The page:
All about apples, pears, plums, and cherries - and orchards where they are grown

Northern Greening apple


Northern Greening is a very old English apple, already widely-grown by the early 19th century.  It was rated by the Victorian author Hogg as "an excellent culinary apple of first-rate quality" and it cooks to juicy puree.

Whilst one disagrees with Hogg at one's peril, it is perhaps safe to say that its descendants have a better flavour when cooked.  The true importance of Northern Greening lies in its historical significance, as it is the probable parent of Dumelow's Seedling which was in turn one of the most influential Victorian culinary apples.

Northern Greening is in some ways a more "primitive" apple than other culinary apples of the Victorian era.  It has a rather un-prepossesing appearance, and is smaller than the norm for a cooking apple.  However it has the key qualities necessary in a cooking apple: it stores very well (a crucial attribute before the advent of refrigeration), it has a good acidic flavour (the base of all English-style apple cooking), and the tree is very reliable, disease resistant, and productive.  These qualities, along with better size and visual appearance, are to be found in many of its descendants.



Northern Greening identification photos

UK National Fruit Collection
UK National Fruit Collection
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  • Copyright: Orange Pippin

  • Northern Greening
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Visitor reviews

  • 25 Sep 2013  Carol,  NC, United States
    I have been driving 2 hours to the NC/VA area to purchase Northern Greenings. It is the only place I have found them. It is the very best apple I and my grown kids have found for dried apples. They keep their color without treating and are so wonderful tasting when dried. There is no better or more healthy snack.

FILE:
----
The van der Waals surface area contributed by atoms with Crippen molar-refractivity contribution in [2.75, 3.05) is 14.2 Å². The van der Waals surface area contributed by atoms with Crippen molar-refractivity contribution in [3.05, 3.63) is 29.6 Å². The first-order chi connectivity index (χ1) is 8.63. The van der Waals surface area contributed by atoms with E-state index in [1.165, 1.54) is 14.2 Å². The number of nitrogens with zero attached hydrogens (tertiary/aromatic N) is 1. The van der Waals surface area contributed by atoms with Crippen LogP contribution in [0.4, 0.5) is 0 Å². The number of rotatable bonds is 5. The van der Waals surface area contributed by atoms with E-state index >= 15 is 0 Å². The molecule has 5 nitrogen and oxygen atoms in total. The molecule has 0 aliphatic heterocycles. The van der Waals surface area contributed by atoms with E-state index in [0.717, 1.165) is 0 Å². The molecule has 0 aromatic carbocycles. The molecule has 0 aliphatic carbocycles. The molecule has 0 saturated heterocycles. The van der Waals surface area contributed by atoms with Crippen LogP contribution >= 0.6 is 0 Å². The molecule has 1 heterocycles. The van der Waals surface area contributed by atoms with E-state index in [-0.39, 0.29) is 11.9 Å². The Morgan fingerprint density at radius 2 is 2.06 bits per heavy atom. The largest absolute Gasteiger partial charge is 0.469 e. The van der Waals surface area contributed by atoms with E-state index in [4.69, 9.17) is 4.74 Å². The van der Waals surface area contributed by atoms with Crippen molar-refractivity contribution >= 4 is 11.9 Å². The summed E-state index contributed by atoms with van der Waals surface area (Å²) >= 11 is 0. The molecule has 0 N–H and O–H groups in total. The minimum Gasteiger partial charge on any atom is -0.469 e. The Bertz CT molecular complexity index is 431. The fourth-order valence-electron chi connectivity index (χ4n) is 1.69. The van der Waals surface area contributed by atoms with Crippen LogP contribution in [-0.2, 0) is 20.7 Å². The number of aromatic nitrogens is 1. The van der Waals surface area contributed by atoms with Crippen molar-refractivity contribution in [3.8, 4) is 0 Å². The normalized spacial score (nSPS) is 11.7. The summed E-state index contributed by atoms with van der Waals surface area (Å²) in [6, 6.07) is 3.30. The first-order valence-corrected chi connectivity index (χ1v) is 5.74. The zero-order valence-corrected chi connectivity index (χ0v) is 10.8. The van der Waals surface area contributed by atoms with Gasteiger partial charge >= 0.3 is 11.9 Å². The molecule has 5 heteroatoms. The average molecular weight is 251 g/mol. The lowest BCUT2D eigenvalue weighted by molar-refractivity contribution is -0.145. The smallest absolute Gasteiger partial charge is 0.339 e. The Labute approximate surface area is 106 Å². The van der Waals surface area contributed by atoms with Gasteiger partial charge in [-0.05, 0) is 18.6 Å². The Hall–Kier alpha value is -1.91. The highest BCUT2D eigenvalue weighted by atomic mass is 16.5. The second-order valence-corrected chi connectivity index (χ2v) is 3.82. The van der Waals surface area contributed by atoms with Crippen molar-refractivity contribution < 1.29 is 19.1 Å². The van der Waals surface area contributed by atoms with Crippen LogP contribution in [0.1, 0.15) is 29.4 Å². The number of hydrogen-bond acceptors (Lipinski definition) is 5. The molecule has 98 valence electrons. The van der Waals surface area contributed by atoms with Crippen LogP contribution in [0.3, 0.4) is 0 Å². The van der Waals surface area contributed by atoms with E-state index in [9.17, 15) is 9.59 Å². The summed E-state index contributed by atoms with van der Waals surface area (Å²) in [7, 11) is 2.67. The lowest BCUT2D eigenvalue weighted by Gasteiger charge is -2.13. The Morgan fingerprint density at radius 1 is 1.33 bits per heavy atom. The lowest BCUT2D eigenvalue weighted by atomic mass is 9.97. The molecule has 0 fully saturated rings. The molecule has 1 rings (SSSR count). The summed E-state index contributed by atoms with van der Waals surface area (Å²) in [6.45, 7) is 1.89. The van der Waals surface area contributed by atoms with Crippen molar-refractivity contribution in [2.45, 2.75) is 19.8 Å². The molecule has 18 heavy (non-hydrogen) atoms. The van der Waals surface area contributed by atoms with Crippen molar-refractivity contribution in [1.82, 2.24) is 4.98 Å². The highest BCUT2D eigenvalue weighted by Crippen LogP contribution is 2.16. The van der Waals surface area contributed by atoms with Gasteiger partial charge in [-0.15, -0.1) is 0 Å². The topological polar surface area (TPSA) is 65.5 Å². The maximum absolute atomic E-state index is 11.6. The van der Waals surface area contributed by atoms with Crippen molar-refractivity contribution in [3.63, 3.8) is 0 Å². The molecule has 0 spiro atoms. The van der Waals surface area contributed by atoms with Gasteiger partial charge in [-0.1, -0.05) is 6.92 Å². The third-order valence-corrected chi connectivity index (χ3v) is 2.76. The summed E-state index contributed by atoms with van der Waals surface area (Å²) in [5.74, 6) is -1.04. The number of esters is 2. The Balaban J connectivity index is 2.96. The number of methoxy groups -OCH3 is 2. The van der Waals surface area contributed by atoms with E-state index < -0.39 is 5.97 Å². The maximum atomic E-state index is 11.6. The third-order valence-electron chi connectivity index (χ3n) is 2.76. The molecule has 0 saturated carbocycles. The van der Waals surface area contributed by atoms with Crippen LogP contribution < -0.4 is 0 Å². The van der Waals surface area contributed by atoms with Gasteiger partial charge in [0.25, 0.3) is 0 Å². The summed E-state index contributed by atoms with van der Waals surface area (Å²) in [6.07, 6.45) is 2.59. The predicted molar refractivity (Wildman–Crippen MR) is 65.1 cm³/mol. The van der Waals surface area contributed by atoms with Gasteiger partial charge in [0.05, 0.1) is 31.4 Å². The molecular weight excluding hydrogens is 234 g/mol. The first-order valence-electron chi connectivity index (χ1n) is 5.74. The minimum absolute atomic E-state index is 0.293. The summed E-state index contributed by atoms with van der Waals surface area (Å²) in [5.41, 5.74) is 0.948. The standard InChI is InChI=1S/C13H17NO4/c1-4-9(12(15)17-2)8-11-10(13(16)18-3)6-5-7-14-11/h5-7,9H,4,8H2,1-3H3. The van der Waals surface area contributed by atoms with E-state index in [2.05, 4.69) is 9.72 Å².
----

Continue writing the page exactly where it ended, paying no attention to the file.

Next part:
• 14 May 2013  Laura,  CA, United States
    This(the greening) is one of my childhood favorites. Crunchy and tart for eating (the kind of apples I like) and does make superb sauce and pies. The tree we pick from has been in my family for 50+ years and is a great producer. When in cold storage the apples last for months before losing integrity then you just make sauce. Great apple!
  • 18 Sep 2009  Mark Webster,  WEST CHESTER, BUTLER, OH, United States
    The greening has long been a favorite in our family for making pies. Oh, sure. The Granny Smith's are all the rage these days, but the firm, tart greening makes a much better pie. A bit hard for just eating though.
  • 14 Sep 2008  Eunice Lynn,  IOWA SIDNEY, FREMONT CO., United States
    I am not 100% certain that this is a Northern Greening but my source who worked for USDA for many years thought it was. This tree is probably 10 years old and this is the first year that the fruit was outstanding. It makes wonderful apple sauce and pies.

Tree register

United States

Spring blossom records for this variety

2017 season

  • June  2017  - tree owned by Dianne in St Germain, United States

2013 season

  • April  2013  - tree owned by Melanie in Armour, United States

Record your blossom dates in our Fruit Tree Register - more >>.


Harvest records for this variety

2013 season

  • August  2013  - tree owned by Melanie in Armour, United States

Origins

  • Species: Malus domestica
  • Parentage: Unknown
  • Originates from: England, United Kingdom
  • Introduced: 18th century
  • Orange Pippin Cultivar ID: 1171
  • UK National Fruit Collection accession: 1956-031

Identification

  • Bultitude apple group: 3. Flushed / striped, smooth, acidic, culinary

Using

  • Flavour quality: Average
  • Flavour style: Sharper
  • Harvest period: Late season
  • Use / keeping: 3 months or more

Growing

  • Cropping: Good
  • Flowering period: Mid season
  • Flowering group: 3
  • Fertility: Self-sterile
  • Ploidy: Diploid
  • Gardening skill: Very easy
  • General disease resistance: Good

Climate

  • Climate suitability: Temperate climates
  • Climate suitability: Tolerates cold winters

Offspring of this variety



Where to buy fresh fruit

United States


United Kingdom




References

  • Apples of England (1948)
    Author: Taylor


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